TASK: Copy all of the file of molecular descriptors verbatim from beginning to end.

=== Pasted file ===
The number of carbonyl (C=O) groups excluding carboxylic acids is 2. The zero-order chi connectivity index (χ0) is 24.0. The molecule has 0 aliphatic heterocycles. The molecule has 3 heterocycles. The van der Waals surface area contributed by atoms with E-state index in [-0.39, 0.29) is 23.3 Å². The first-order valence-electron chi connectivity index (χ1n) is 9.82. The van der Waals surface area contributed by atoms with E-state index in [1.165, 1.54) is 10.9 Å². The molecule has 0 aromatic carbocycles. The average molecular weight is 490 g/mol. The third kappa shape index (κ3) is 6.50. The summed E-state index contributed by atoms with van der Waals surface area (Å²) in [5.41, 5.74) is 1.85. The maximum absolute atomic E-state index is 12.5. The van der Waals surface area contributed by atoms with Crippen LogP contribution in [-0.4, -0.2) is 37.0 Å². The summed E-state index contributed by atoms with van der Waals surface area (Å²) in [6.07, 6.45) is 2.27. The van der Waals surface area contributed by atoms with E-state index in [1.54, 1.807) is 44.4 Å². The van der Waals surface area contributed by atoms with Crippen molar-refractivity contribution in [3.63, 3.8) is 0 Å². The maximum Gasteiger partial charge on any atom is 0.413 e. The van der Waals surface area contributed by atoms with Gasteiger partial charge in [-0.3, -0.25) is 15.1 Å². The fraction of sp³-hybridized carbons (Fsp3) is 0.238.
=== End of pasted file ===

The number of carbonyl (C=O) groups excluding carboxylic acids is 2. The zero-order chi connectivity index (χ0) is 24.0. The molecule has 0 aliphatic heterocycles. The molecule has 3 heterocycles. The van der Waals surface area contributed by atoms with E-state index in [-0.39, 0.29) is 23.3 Å². The first-order valence-electron chi connectivity index (χ1n) is 9.82. The van der Waals surface area contributed by atoms with E-state index in [1.165, 1.54) is 10.9 Å². The molecule has 0 aromatic carbocycles. The average molecular weight is 490 g/mol. The third kappa shape index (κ3) is 6.50. The summed E-state index contributed by atoms with van der Waals surface area (Å²) in [5.41, 5.74) is 1.85. The maximum absolute atomic E-state index is 12.5. The van der Waals surface area contributed by atoms with Crippen LogP contribution in [-0.4, -0.2) is 37.0 Å². The summed E-state index contributed by atoms with van der Waals surface area (Å²) in [6.07, 6.45) is 2.27. The van der Waals surface area contributed by atoms with E-state index in [1.54, 1.807) is 44.4 Å². The van der Waals surface area contributed by atoms with Crippen molar-refractivity contribution in [3.63, 3.8) is 0 Å². The maximum Gasteiger partial charge on any atom is 0.413 e. The van der Waals surface area contributed by atoms with Gasteiger partial charge in [-0.3, -0.25) is 15.1 Å². The fraction of sp³-hybridized carbons (Fsp3) is 0.238.